Real-time PCR was used to confirm MLPA DNA copy number loss and retention of CDKN2A in cell lines UMSCC-11A/B, UMSCC-17A/B, and UMSCC-81A/B. In real-time PCR, the amount of product formed (detected by binding of the fluorescent dye SYBR green I) is plotted as a function of the number of cycles. Each cycle represents a doubling of DNA (ie, as measured by fluorescence of SYBR green I bound to double-stranded DNA), so the accumulation of DNA product is exponential across consecutive cycles (ie, 2n). It is the ability to identify the exponential phase of product formation “in real time” that makes the method quantitative because the amount of product is exponentially related to the amount of template (the unknown quantity) during this phase. Therefore, during the exponential phase of PCR product formation, the amount of product doubles during each cycle. The beginning of the exponential phase of amplification (so-called crossing points or threshold cycle [Ct]) is considered the most reliable point of the PCR related to sample concentration. Two samples that reach the threshold within 1 cycle of each other (eg, Ct1 = 10, Ct2 = 11) differ by 2-fold in the amount of amplified product (target gene).

Melting curve analysis is an exact and fast method for checking PCR specificity. Every DNA fragment melts at a characteristic temperature, called the melting temperature, defined as the temperature at which 50% of the DNA is single stranded. The most important criteria that determine the melting temperature are the G+C content and the length of the fragment. The LightCycler Instrument (Roche Diagnostic Corp, Indianapolis, Ind) monitors the fluorescence continuously while raising the temperature gradually. When the temperature in the capillary reaches the melting temperature of the fragment under study, there is a sharp decrease in fluorescence because SYBR green I dye is released from the amplicon. Plotting fluorescence vs temperature generates melting curves. When melting curves are displayed as the first negative derivative of fluorescence vs temperature, a peak is generated at the melting temperature. DNA melting curves were acquired using the LightCycler by measuring the fluorescence of SYBR green I during a linear temperature transition from 65°C to 97°C at 0.1°C/s. Fluorescence data were converted into melting peaks by using the LightCycler software (version 5.32) to plot the negative derivative of fluorescence over temperature vs temperature. For PCR products generated on the LightCycler, melting curve analysis was performed immediately after amplification.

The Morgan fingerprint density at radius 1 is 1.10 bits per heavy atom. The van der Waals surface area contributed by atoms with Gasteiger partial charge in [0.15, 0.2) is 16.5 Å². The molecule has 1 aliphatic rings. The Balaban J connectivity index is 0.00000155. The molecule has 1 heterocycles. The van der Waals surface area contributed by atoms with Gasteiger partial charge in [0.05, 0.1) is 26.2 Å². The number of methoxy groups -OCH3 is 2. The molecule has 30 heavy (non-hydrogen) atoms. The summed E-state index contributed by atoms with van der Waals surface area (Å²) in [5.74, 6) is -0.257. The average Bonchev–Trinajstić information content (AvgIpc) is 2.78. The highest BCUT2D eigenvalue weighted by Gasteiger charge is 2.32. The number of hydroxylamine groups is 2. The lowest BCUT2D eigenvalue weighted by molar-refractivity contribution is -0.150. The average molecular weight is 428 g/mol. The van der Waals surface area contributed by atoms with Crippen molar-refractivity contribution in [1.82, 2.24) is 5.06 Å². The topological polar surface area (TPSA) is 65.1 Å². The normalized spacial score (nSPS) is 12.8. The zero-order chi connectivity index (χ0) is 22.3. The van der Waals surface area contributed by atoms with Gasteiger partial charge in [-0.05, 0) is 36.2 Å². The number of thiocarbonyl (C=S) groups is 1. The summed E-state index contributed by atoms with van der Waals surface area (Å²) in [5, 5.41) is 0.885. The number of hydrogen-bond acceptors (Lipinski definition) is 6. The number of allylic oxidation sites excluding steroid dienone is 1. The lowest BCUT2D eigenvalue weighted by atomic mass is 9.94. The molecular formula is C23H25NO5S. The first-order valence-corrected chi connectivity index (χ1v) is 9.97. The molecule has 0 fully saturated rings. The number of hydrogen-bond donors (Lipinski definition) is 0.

Primers were designed in intron 1α of CDKN2A between nucleotides 187602 and 187697 using Oligo 6 (Molecular Biology Insights Inc, Cascade, Colo). The primer pairs were as follows: 5′ nucleotide 187602: 5′ GGC AAG GAG GAC CAT AAT TC 3′; 3′ nucleotide 187697: 5′ GGA CCA AGA CTT CGC TGA C 3′. Detection and quantification of target DNA was performed using the double-stranded DNA specific dye SYBR green I, which is similar to ethidium bromide in that it binds preferentially to double-stranded DNA, emitting a fluorescent signal that is proportional to the amplified target concentration. The signal is measured in channel 1 (at 530 nm) at the end of the elongation phase once per cycle and is monitored in real time. The ubiquitous β-globin gene was used as an internal control (housekeeping gene).

RESULTS
FINE MAPPING

The UMSCC-11B cell line retained all 9p loci tested in the region. Homozygous loss was indicated for CDKN2BINK4b and CDKN2AARF, INK4a in UMSCC-81A and UMSCC-11A (Figure 1B and Figure 2, UMSCC-81A). Cell lines UMSCC-17A/B indicated homozygous deletion of CDKN2AARF, INK4a starting at p16 exon 1α to include exons 2 and 3. Cell line UMSCC-81B indicated retention of all 9p loci except for exon 1α (p16INK4a, probe 8) (Figure 1A), making the latter the smallest region of overlap for loss in the CDKN2AARF, INK4a region (Figure 1B and Figure 2).

In UMSCC-11A, of the 3 MTAP MLPA probes—1 at the 3′ end (probe 13, exon 7) (Figure 1A), 1 in exon 6 (probe 12) (Figure 1A), and 1 at the 5′ end (probe 11)—homozygous loss was indicated only for the 3′ end of the MTAP gene.

VALIDATION OF GENOMIC LOSS OF THE CDKN2A LOCUS

Genomic loss and retention of CDKN2A copy number with real-time PCR for UMSCC-11A/B, UMSCC-17A/B, and UMSCC-81A/B was concordant with confirming retention of the CDKN2A intron 1α sequences in UMSCC-11B and UMSCC-81B and loss in UMSCC-11A, UMSCC-17A/B, and UMSCC-81A (illustrated for UMSCC-11A/B in Figure 3). Here, normal copy number was indicated for β-globin in UMSCC-11A/B and for CDKN2A in UMSCC-11B. In UMSCC-11A, however, loss of CDKN2A is indicated by a delayed Ct. Melting curve analysis confirmed lack of a specific melting peak for CDKN2A. The MLPA fine mapping confirmed homozygous loss of this region (Figure 1B).

COMMENT

Genetic alterations provide a means of identifying tumor cells and defining changes that presumably determine biological differences from their normal counterparts. The underlying hypothesis is that behavior of tumor cells is determined by genetic changes that alter cell growth, cell differentiation, programmed cell death, and cell migration. Knowledge of the genetic mechanisms that drive cancer growth and development can provide better diagnostic and prognostic information and more appropriate selection of therapy.